The Clock Shadow Building (sometimes referred to as the Milwaukee Fix) is nearing completion on South 2nd Street. The Journal Sentinel has a great run-down on the project, noting that the project achieves a higher standard than even LEED Platinum requires. The building is quite possibly the greenest building in Milwaukee.

Dermond Property Investments will bring their Lower East Side apartment proposal for 1601 N Jackson Street (Jackson and Pleasant) before the City Plan Commission again on Monday. Their revised plan increases the number of units to 36 and increases the number of parking stalls from 34 to 38, as well as ever so slightly setting the building back. NIMBY concerns about the height and amount of parking were raised at the initial meeting.

Holding the file in January seemed odd given that the development would sit just up the hill from The North End and the Flatiron Condominiums, two projects that have a very urban form. Hopefully the City Plan Commission approves the project this time around.

The City has a project page on the Dermond proposal.

I missed mentioning this in the past, but hopefully you’ve already heard, the former Grand Cinemas lobby on West Wisconsin Avenue will be converted into an information booth on downtown Milwaukee for visitors. The location will be staffed at least 40 hours a week by Milwaukee Downtown. The idea originated with Dan Casanova at the Department of City Development.

Milwaukee Magazine has a profile of Barry Mandel.

Alderman Bob Bauman continues to lead the hunt for more documentation on the Kohl’s negotiations.

Openings and Closings

Russ Davis is working towards a new restaurant (see the Development News)

Oro di Oliva is going to open a new location at the Milwaukee Public Market, replacing the recently departed Rupena’s.

Clutch Milwaukee, the new tapas restaurant to open at 1504 E. North Ave, is moving along. It looks like the restaurant is set to open April 1st.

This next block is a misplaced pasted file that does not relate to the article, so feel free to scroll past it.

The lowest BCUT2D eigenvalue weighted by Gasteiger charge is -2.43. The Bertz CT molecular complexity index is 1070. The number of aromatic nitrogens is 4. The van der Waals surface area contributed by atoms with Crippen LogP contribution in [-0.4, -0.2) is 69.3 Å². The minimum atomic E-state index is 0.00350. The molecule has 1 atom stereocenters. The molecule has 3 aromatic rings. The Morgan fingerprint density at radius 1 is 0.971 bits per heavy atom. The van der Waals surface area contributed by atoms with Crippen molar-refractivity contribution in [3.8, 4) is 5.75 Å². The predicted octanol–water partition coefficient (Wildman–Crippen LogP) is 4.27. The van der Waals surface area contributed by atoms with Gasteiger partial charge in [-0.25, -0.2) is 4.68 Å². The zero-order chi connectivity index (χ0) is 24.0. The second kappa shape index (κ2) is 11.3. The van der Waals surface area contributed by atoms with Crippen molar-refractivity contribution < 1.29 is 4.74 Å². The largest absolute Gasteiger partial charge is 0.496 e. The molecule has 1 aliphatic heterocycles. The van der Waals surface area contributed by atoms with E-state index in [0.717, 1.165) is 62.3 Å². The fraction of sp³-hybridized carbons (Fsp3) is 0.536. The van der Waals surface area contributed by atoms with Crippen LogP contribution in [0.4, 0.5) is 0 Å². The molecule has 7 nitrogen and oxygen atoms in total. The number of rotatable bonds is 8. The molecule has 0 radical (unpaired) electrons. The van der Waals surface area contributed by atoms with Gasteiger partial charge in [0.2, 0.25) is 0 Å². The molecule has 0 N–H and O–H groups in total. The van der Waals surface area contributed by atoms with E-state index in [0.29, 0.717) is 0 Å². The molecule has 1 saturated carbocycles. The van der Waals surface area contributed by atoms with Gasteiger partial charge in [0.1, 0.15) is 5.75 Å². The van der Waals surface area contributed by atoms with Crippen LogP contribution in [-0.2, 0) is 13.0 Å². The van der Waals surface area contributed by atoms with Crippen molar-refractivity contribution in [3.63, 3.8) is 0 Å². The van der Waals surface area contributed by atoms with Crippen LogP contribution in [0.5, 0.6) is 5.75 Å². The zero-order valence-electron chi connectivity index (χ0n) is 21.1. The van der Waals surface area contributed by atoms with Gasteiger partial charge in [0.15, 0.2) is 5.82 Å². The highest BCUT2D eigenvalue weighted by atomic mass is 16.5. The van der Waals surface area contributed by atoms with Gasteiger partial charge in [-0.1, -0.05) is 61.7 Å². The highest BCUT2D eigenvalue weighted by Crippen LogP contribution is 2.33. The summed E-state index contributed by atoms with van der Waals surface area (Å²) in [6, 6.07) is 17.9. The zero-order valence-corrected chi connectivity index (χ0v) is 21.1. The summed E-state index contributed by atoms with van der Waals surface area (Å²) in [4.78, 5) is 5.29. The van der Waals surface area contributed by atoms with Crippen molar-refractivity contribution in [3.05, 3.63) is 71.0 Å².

Photo of the Week

I went a different route for Photo of the Week this week, and opted for a photo of one of the new streetcar shelters for the Portland Streetcar. This stop represents a cheap upgrade to the stop that can give an ordinary bus shelter a better sense of place.

New Portland Streetcar Stop at MLK and Couch

New Portland Streetcar Stop at MLK and Couch

Categories: Eyes on Milwaukee

2 thoughts on “Eyes on Milwaukee: Free Bus Rides, Moneyball and Renderings, Crime on Buses Way Down, and More”

  1. Hyrax Suzuki says:

    As always, great work!

  2. Jeff Jordan says:

    If they are going to build a new union, I think they should relocate it to the center of campus on the NE corner of Hartford and Maryland. I’ve suggested in the past that Hartford from Maryland to Downer be closed to vehicular traffic and that the Maryland – Hartford be the hub for buses and eventually the Streetcar. Locating the union makes it more accessible to more students, including those in the Sanford Dorms. It certainly would be no further from the library. It would make the parking lot next to Chapman available for something more productive.